Review: Celestron C6 Schmidt-Cassegrain – AstroGear Today

Review: Celestron C6 Schmidt-Cassegrain

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Credit: Celestron

Available as a bare optical tube assembly or packaged with a variety of computerized mounts, the Celestron C6 Schmidt-Cassegrain (MSRP: $459.95) fills the gap between its 5 and 8-inch brothers.

A 150mm, f/10 system, the telescope weighs just 8.6 pounds with a 6×30 finder and star diagonal attached. (It’s small enough to qualify as carry-on airplane luggage.) The standard Celestron visual back accommodates 1.25-inch accessories and a thread-on 2-inch mirror diagonal for wider field viewing.

Despite the rather large 37 percent central obstruction, the scope produces fine images and affords significant light grasp courtesy of its XLT high-transmission coatings.

Focus is achieved with the usual moving-mirror knob. It’s quite sensitive and displays a tiny bit of image shift, but the motion is smooth and progressive.

When properly collimated, the little SCT is capable of high magnifications, and it delivers impressive views of the moon, planets, and double stars.

The moon is rendered in nice contrast without a hint of false color, absolutely black shadows, and resolution of fine detail down to the theoretical limit. When compared to an f/12 Maksutov-Cassegrainian of the same aperture, the Celestron produces a brighter image with just a touch less sharpness.

The same applies when observing the planets. Mars, with a diameter of 20 arc-seconds, reveals its polar cap, limb brightenings, and many of the dark markings that define the planet at 167x. Saturn, at the same power, shows the delicate pastels of the planetary disc, the Cassini Division, and cloud belt detail.

A 4-inch Takahashi fluorite refractor produces about the same level of detail with a tad less brightness but better contrast.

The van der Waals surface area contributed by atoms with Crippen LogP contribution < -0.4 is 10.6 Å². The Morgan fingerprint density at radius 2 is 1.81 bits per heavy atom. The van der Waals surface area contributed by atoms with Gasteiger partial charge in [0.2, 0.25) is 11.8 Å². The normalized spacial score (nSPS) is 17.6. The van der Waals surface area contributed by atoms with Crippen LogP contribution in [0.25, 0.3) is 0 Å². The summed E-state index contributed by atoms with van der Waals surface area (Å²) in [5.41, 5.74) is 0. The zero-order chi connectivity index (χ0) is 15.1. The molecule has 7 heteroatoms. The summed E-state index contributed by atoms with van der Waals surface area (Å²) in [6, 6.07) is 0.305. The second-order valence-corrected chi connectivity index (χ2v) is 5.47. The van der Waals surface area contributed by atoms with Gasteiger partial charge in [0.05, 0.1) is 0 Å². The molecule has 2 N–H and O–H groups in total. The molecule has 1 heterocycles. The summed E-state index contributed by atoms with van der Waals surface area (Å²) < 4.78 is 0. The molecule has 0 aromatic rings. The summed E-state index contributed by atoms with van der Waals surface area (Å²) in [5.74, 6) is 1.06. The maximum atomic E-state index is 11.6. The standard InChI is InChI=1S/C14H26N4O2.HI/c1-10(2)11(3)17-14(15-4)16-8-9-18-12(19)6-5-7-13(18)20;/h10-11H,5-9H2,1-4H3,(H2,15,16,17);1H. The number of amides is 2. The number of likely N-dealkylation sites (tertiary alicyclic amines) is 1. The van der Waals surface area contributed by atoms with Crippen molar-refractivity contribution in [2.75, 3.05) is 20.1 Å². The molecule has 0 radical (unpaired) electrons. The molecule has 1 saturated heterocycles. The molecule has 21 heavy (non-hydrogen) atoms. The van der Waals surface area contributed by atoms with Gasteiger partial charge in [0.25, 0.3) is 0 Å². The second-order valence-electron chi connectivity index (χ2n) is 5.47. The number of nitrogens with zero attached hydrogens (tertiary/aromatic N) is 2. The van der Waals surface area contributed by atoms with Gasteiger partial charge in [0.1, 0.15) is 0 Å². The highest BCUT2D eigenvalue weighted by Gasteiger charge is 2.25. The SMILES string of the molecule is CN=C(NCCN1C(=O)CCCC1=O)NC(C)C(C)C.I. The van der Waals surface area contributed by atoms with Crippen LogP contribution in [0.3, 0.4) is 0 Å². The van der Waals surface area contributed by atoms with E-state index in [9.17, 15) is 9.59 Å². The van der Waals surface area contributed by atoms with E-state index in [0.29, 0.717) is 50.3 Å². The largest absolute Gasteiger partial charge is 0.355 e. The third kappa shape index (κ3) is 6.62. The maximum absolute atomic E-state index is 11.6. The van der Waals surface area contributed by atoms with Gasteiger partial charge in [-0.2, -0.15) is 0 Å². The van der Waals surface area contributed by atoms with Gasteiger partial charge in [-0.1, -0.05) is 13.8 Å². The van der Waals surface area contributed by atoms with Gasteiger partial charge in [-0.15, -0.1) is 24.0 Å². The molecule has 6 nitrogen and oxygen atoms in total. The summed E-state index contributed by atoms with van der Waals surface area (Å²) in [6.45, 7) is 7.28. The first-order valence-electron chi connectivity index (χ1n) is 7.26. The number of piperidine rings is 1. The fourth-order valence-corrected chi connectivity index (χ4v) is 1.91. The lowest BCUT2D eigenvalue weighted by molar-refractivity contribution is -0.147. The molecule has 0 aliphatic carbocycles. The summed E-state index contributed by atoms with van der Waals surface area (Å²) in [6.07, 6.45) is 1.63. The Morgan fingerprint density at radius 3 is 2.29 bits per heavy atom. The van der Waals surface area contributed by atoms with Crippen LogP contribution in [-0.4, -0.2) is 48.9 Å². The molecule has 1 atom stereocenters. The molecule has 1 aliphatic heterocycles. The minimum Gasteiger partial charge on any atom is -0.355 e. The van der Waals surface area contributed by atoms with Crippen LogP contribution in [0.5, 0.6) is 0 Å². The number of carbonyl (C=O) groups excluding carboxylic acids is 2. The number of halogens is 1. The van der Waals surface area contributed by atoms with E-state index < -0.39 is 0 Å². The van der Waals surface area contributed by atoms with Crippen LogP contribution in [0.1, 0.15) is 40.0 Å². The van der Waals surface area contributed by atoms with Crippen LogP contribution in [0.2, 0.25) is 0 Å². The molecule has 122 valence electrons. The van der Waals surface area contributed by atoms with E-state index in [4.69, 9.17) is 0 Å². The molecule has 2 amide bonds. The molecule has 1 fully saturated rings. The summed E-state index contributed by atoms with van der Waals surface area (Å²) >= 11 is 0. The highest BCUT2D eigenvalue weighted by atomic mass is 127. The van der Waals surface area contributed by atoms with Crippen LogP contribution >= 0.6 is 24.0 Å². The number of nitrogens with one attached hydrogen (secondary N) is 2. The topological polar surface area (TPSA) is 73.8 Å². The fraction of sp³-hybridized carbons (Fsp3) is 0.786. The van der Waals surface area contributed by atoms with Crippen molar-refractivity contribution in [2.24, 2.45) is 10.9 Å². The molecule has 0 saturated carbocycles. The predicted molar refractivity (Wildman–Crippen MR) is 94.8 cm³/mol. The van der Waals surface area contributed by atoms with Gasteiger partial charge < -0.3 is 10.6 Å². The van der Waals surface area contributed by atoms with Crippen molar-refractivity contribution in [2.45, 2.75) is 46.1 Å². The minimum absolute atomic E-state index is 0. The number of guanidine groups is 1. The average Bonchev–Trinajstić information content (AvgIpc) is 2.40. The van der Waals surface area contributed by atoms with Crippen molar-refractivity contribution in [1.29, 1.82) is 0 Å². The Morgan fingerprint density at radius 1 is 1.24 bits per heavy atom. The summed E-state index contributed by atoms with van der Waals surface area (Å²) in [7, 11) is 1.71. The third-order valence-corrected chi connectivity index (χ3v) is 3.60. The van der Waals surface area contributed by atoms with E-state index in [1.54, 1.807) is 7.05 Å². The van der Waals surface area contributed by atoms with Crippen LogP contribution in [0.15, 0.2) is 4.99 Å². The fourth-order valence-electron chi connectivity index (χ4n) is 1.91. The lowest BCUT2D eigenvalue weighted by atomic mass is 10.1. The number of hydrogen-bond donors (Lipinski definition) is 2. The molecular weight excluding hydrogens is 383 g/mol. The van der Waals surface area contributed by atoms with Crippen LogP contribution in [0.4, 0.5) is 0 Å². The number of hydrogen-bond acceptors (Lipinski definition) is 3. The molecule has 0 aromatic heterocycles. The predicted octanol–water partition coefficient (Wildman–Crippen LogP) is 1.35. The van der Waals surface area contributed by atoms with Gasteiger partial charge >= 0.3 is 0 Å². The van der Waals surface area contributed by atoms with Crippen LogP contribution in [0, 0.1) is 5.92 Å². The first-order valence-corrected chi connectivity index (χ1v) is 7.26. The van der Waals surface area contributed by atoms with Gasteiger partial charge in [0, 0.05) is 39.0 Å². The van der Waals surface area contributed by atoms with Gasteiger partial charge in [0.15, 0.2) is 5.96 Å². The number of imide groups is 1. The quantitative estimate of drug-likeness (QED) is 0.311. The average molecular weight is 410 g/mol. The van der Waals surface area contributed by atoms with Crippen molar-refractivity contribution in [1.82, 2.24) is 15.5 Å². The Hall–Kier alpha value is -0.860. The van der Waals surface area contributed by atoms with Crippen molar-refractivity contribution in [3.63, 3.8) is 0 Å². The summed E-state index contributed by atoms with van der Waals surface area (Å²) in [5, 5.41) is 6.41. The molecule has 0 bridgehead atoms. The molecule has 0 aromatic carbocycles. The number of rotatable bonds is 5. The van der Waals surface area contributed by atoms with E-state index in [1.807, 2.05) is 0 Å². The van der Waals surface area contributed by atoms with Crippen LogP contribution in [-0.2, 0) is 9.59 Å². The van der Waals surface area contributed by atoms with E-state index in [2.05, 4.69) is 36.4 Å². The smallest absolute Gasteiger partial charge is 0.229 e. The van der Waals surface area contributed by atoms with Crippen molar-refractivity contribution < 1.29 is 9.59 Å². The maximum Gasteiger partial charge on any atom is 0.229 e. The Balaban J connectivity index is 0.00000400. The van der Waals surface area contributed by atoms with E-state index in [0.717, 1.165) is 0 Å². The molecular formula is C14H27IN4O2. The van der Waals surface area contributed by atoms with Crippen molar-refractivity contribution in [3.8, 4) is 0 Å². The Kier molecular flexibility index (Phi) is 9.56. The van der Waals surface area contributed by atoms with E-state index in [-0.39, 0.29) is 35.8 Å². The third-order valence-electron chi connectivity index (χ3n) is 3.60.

Double stars are well resolved by the C-6. Epsilon Lyrae, Zeta Aquarii, and Delta Cygni are no challenge at 224x, but the large central obstruction creates a significant first diffraction ring that detracts from the aesthetics.

Deep-sky objects are surprisingly bright with the scope: M13 is resolved to the core and the Double Cluster in Perseus is nicely framed at 60x. The Starbright XLT coatings give the Celestron a clear edge in light grasp over the 6-inch Maks.

On balance, the Celestron 6 is a good choice in a relatively inexpensive, versatile telescope.

The good:  Nice optics, low price, light weight

The bad:  Large secondary obstruction, mediocre contrast

Original review: https://astromart/reviews-and-articles/reviews/telescopes/cats/show/Celestron-C6-S-Schmidt-Cassegrainian

About Larry Carlino

Larry Carlino is an avid, life-long astronomy enthusiast, lunar, planetary, and deep-sky observer and the owner of more than 100 telescopes over the past several decades. He is a writer, a poet (latest work "Between") and a retired teacher of English.

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